By: Kimberly Zesky
There is a certain feeling that a ‘traveling-through-town’ kind of band like The Bloodroots Barter gives you. They wander around, spreading their music; the kind of music that makes you stop and listen. You just can’t help but get entangled in their woodsy, worn, roots, southern vibe.
I experienced the casting of their spell this past summer and have made my way to meet them at their stops around the North Country ever since. I find myself, among other mountain-towners doing whatever it takes to make it back for more, much like they find themselves called to come back up north. We’re all craving good string music up here and they’re craving good people to play for.
The four-piece band traveled all the way up from Kentucky and hits every small-town with rusty whiskey drinkers on the way. They’d rather travel the back roads to get where they’re goin’ and their music tells that story. With a banjo, stand-up bass, accordion, guitar, fiddle, washboard, finger cymbals and a kazoo, these guys and gal bring a dusty old sound to your ears. They give out of the attic sights to your eyes and a one of a kind chemistry to the space you find yourself in. Their lyrics combined with their heavy southern accents take you to a place in the deep south and fill your ears with raspy verse. Who wouldn’t want that?
One might be tempted to call them bluegrass but they are certainly in a category of their own. They are Old Crow Whiskey fueled Kentucky bloodgrass. They strive to be more then a band, they put on a show. Lead vocalist Casey Papendieck says they “want to get into all the senses of their fans”. They’ve got costumes to match the music, props that play on their sound and home-made goods they bust out of an old trunk and lay across an antique table covered in lace.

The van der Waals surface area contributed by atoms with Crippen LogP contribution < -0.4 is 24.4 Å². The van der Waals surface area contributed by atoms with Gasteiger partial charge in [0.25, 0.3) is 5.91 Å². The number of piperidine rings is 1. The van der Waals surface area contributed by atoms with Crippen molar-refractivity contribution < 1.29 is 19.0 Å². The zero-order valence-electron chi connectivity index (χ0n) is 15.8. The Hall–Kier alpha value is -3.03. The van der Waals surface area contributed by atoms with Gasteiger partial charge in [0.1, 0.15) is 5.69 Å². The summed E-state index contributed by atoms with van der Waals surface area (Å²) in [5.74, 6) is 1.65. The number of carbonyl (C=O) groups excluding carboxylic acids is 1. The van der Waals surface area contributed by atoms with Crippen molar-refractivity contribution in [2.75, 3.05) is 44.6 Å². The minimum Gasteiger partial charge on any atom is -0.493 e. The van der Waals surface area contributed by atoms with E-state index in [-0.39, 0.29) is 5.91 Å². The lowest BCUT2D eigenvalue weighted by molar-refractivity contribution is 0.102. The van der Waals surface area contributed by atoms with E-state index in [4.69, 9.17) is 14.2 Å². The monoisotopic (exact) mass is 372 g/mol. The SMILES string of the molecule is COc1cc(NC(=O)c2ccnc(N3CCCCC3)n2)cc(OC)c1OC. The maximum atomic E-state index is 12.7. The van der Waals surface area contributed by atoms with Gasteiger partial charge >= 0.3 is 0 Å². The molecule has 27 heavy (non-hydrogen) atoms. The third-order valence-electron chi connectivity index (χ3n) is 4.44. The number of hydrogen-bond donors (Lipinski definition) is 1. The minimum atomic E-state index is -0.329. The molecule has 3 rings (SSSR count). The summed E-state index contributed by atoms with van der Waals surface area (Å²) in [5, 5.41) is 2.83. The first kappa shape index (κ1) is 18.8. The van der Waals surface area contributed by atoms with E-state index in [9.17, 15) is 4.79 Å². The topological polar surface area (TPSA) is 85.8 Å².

I caught them in a little bar in the Adirondack Mountains on an eerie autumn night just this past week. The fiery season didn’t even prepare me for what was to come. Jack-o-lanterns were lit, whiskey was flowing and the wooden walls of the place were holding an array of characters with enough color to trick you into thinking you were in a dream. I felt like I stepped into a different time period as I watched them. I could not help but move in my boots; their creativity and madness inspires me to revel in my own. The company I brought along got their first taste of The Bloodroots Barter and did not stop dancing until too much drinkin’ happened upon them, even then there was toe-tappin’. But there is a balance in what they do. Just when you feel lost somewhere in the backwoods, they cover a song like “Freight Train” to get you feelin’ at home again.
The band travels with other merry music makers in which they seem to make appear on stage as if they pulled them out of their back pockets. When they all share that space together they make so much sound come off the stage, if there was a stage, for they do not require one, instead they share the floor with the crowd they create and we all blend as one big piece of constantly changing, colorful, moving art. We are all creating, we’re all a part of the show.
Then there is curiosity, and we wonder… where does such a name come from? What is it that they barter? I ask one of the music makers and find that it happens to be an herb, Bloodroot, a magical little herb of the south that blooms into a white flower and is traded for its healing powers much like music traded among musicians. And I realize, barters they are.
Learn more about this intriguing band at Bloodrootsbarter.com